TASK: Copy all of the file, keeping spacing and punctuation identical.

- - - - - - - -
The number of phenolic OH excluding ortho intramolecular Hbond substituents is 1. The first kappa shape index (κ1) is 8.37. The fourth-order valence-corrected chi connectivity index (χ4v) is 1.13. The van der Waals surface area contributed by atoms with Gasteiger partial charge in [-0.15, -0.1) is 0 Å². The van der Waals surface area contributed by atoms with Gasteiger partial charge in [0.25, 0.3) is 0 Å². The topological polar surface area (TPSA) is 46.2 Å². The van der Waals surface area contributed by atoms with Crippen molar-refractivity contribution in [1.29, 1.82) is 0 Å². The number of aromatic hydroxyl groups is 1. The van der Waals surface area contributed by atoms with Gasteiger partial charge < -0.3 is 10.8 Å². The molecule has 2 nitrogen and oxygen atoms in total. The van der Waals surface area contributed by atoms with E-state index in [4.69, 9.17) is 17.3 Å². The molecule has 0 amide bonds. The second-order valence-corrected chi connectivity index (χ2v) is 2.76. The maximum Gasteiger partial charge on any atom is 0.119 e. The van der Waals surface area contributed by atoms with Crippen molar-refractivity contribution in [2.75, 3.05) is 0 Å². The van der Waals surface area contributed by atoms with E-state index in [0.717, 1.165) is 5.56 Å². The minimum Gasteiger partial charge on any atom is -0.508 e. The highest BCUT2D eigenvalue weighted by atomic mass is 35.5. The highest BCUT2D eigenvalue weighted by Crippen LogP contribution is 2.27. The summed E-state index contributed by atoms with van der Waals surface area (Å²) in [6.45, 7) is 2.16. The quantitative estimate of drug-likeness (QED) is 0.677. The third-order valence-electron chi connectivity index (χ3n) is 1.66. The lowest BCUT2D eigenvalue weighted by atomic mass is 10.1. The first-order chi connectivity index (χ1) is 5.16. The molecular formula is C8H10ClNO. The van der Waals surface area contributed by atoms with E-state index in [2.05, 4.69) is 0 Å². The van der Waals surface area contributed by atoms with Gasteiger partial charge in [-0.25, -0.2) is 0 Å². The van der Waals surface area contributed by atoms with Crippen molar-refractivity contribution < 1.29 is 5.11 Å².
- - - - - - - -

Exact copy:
The number of phenolic OH excluding ortho intramolecular Hbond substituents is 1. The first kappa shape index (κ1) is 8.37. The fourth-order valence-corrected chi connectivity index (χ4v) is 1.13. The van der Waals surface area contributed by atoms with Gasteiger partial charge in [-0.15, -0.1) is 0 Å². The van der Waals surface area contributed by atoms with Gasteiger partial charge in [0.25, 0.3) is 0 Å². The topological polar surface area (TPSA) is 46.2 Å². The van der Waals surface area contributed by atoms with Crippen molar-refractivity contribution in [1.29, 1.82) is 0 Å². The number of aromatic hydroxyl groups is 1. The van der Waals surface area contributed by atoms with Gasteiger partial charge < -0.3 is 10.8 Å². The molecule has 2 nitrogen and oxygen atoms in total. The van der Waals surface area contributed by atoms with E-state index in [4.69, 9.17) is 17.3 Å². The molecule has 0 amide bonds. The second-order valence-corrected chi connectivity index (χ2v) is 2.76. The maximum Gasteiger partial charge on any atom is 0.119 e. The van der Waals surface area contributed by atoms with Crippen molar-refractivity contribution in [2.75, 3.05) is 0 Å². The van der Waals surface area contributed by atoms with E-state index in [0.717, 1.165) is 5.56 Å². The minimum Gasteiger partial charge on any atom is -0.508 e. The highest BCUT2D eigenvalue weighted by atomic mass is 35.5. The highest BCUT2D eigenvalue weighted by Crippen LogP contribution is 2.27. The summed E-state index contributed by atoms with van der Waals surface area (Å²) in [6.45, 7) is 2.16. The quantitative estimate of drug-likeness (QED) is 0.677. The third-order valence-electron chi connectivity index (χ3n) is 1.66. The lowest BCUT2D eigenvalue weighted by atomic mass is 10.1. The first-order chi connectivity index (χ1) is 5.16. The molecular formula is C8H10ClNO. The van der Waals surface area contributed by atoms with E-state index in [2.05, 4.69) is 0 Å². The van der Waals surface area contributed by atoms with Gasteiger partial charge in [-0.25, -0.2) is 0 Å². The van der Waals surface area contributed by atoms with Crippen molar-refractivity contribution < 1.29 is 5.11 Å².